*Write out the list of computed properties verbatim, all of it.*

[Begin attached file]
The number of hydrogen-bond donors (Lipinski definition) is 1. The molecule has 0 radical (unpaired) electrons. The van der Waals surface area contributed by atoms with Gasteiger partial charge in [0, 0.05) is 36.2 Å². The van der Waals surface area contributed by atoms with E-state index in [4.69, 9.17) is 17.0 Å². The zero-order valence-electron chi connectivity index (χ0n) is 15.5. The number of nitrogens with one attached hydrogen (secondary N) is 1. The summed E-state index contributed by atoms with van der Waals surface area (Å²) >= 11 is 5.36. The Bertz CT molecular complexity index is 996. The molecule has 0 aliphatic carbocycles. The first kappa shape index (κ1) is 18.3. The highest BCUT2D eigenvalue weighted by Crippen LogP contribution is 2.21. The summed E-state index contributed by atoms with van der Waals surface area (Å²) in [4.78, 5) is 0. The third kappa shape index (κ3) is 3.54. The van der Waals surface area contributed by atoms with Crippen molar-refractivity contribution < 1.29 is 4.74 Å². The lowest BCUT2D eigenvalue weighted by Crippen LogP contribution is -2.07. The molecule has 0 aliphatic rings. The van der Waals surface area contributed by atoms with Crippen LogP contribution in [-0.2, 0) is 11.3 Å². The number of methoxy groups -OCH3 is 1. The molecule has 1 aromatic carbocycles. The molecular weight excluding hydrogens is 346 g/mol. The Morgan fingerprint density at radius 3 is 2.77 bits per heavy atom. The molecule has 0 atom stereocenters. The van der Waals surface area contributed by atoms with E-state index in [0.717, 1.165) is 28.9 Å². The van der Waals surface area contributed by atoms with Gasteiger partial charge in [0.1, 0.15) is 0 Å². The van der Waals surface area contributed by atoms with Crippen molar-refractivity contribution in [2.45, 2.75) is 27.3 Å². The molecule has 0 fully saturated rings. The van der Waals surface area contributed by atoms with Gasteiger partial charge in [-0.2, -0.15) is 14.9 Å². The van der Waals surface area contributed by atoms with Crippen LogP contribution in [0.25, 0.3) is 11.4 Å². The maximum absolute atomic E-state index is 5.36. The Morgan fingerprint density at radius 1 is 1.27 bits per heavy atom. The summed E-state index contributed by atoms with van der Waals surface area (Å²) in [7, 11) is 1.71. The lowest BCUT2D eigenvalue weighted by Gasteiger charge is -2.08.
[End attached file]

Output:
The number of hydrogen-bond donors (Lipinski definition) is 1. The molecule has 0 radical (unpaired) electrons. The van der Waals surface area contributed by atoms with Gasteiger partial charge in [0, 0.05) is 36.2 Å². The van der Waals surface area contributed by atoms with E-state index in [4.69, 9.17) is 17.0 Å². The zero-order valence-electron chi connectivity index (χ0n) is 15.5. The number of nitrogens with one attached hydrogen (secondary N) is 1. The summed E-state index contributed by atoms with van der Waals surface area (Å²) >= 11 is 5.36. The Bertz CT molecular complexity index is 996. The molecule has 0 aliphatic carbocycles. The first kappa shape index (κ1) is 18.3. The highest BCUT2D eigenvalue weighted by Crippen LogP contribution is 2.21. The summed E-state index contributed by atoms with van der Waals surface area (Å²) in [4.78, 5) is 0. The third kappa shape index (κ3) is 3.54. The van der Waals surface area contributed by atoms with Crippen molar-refractivity contribution < 1.29 is 4.74 Å². The lowest BCUT2D eigenvalue weighted by Crippen LogP contribution is -2.07. The molecule has 0 aliphatic rings. The van der Waals surface area contributed by atoms with Crippen LogP contribution in [-0.2, 0) is 11.3 Å². The number of methoxy groups -OCH3 is 1. The molecule has 1 aromatic carbocycles. The molecular weight excluding hydrogens is 346 g/mol. The Morgan fingerprint density at radius 3 is 2.77 bits per heavy atom. The molecule has 0 atom stereocenters. The van der Waals surface area contributed by atoms with E-state index in [0.717, 1.165) is 28.9 Å². The van der Waals surface area contributed by atoms with Gasteiger partial charge in [0.1, 0.15) is 0 Å². The van der Waals surface area contributed by atoms with Crippen molar-refractivity contribution in [2.45, 2.75) is 27.3 Å². The molecule has 0 fully saturated rings. The van der Waals surface area contributed by atoms with Gasteiger partial charge in [-0.2, -0.15) is 14.9 Å². The van der Waals surface area contributed by atoms with Crippen LogP contribution in [0.25, 0.3) is 11.4 Å². The maximum absolute atomic E-state index is 5.36. The Morgan fingerprint density at radius 1 is 1.27 bits per heavy atom. The summed E-state index contributed by atoms with van der Waals surface area (Å²) in [7, 11) is 1.71. The lowest BCUT2D eigenvalue weighted by Gasteiger charge is -2.08.